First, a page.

A Tampa-based orchid grower seeking to enter Florida’s highly restricted medical-marijuana market tried to convince a state appeals court Tuesday that health officials erred in granting a handful of medical-marijuana licenses to competing firms last year.
Louis Del Favero Orchids, Inc. is challenging a settlement agreement between the Florida Department of Health and what are known within the industry as “one-pointers.”
The agreement, finalized in April, provided licenses to eight firms but reduced the remaining licenses that were expected to be available under a 2017 law. That law was aimed at implementing a 2016 constitutional amendment that broadly legalized medical marijuana.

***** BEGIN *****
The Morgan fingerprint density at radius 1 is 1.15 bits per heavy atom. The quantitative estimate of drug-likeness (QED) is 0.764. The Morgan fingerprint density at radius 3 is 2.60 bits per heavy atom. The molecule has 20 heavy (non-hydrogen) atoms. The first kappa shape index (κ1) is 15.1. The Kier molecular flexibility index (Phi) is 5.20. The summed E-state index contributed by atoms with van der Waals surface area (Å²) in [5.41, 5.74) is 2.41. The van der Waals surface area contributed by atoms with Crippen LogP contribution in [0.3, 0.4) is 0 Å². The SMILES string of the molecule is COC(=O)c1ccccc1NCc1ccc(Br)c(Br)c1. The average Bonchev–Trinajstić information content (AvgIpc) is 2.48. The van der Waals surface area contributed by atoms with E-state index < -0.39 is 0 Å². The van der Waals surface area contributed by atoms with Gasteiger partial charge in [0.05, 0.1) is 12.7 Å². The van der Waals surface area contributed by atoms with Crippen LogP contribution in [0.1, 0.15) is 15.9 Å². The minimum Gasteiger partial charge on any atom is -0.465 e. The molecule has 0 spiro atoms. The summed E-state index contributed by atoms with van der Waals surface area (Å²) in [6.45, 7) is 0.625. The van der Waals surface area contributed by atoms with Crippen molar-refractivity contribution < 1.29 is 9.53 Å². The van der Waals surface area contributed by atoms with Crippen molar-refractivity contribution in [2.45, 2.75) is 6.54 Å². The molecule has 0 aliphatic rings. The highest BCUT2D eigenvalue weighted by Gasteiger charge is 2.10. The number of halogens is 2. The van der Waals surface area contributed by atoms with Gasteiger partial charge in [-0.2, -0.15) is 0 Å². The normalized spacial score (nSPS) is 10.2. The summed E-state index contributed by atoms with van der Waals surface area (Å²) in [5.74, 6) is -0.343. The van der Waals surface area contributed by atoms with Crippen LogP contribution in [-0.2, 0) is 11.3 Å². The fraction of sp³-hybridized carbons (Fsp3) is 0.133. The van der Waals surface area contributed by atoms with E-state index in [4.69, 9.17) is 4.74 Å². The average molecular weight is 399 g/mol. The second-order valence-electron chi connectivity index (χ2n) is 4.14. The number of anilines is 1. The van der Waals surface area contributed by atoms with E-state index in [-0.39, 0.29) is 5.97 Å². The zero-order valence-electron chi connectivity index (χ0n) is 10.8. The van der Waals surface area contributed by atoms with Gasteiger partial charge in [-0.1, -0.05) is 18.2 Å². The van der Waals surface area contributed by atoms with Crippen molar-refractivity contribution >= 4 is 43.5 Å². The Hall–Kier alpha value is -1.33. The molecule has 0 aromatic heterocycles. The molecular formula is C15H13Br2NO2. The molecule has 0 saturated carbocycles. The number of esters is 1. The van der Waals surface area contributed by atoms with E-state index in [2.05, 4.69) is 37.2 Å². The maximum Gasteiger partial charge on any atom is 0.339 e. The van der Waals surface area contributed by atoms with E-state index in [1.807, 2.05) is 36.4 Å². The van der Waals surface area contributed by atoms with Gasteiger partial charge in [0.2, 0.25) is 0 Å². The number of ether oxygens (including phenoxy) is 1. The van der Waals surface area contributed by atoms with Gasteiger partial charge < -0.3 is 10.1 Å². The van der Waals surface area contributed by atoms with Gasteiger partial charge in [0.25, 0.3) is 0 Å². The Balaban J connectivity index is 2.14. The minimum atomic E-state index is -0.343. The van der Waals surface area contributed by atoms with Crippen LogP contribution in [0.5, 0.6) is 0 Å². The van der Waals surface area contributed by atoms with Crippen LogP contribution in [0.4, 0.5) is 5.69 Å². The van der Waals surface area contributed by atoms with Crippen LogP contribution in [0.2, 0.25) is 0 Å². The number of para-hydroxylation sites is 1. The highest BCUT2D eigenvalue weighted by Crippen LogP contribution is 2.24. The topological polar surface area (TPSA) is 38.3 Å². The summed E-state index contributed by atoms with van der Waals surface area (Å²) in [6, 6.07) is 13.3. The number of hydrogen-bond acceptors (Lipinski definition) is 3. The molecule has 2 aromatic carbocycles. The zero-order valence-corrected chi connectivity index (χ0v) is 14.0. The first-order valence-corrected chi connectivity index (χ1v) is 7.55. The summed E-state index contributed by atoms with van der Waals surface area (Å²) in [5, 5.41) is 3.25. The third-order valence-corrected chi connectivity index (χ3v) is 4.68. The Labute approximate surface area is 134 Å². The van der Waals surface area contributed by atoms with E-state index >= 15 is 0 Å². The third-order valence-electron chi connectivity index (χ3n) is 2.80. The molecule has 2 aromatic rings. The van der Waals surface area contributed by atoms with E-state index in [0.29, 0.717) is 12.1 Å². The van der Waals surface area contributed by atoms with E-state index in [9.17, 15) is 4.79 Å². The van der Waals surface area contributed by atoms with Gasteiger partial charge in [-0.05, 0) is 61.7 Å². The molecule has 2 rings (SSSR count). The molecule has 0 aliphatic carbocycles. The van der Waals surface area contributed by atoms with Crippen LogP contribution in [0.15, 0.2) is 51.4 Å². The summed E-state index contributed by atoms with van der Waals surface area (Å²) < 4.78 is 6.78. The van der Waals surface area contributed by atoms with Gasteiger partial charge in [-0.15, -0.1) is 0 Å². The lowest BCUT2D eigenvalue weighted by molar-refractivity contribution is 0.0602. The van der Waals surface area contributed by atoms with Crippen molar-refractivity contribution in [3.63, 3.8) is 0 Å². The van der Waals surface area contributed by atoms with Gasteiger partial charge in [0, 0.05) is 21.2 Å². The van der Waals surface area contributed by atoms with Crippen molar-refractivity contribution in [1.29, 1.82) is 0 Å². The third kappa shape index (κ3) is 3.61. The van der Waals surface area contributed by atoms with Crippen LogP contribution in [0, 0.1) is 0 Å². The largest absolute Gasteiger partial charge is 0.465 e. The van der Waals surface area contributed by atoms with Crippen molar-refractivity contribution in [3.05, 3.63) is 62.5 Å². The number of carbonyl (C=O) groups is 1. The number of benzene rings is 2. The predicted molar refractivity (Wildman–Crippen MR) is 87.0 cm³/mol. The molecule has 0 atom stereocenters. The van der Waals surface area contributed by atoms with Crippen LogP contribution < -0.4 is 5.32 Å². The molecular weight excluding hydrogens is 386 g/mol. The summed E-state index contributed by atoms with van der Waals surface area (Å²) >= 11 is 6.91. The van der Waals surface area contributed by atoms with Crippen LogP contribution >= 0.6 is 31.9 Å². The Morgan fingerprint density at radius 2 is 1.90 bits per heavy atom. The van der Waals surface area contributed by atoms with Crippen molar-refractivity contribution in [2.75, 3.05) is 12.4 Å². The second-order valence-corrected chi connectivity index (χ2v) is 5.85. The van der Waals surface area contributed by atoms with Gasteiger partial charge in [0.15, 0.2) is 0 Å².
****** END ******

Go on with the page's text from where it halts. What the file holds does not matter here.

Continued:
Del Favero argues, among other things, that the settlement was unfair and contrary to public policy because it “contravenes the legislative intent” of the 2017 law.
Under the law, health officials have to give special preference for up to two licenses to applicants that “own one or more facilities that are, or were, used for the canning, concentrating, or otherwise processing of citrus fruit or citrus molasses and will use or convert the facility or facilities for the processing of marijuana.” Following passage of the law, Del Favero spent $770,000 to purchase property in Pinellas County that met the requirements for the citrus preference.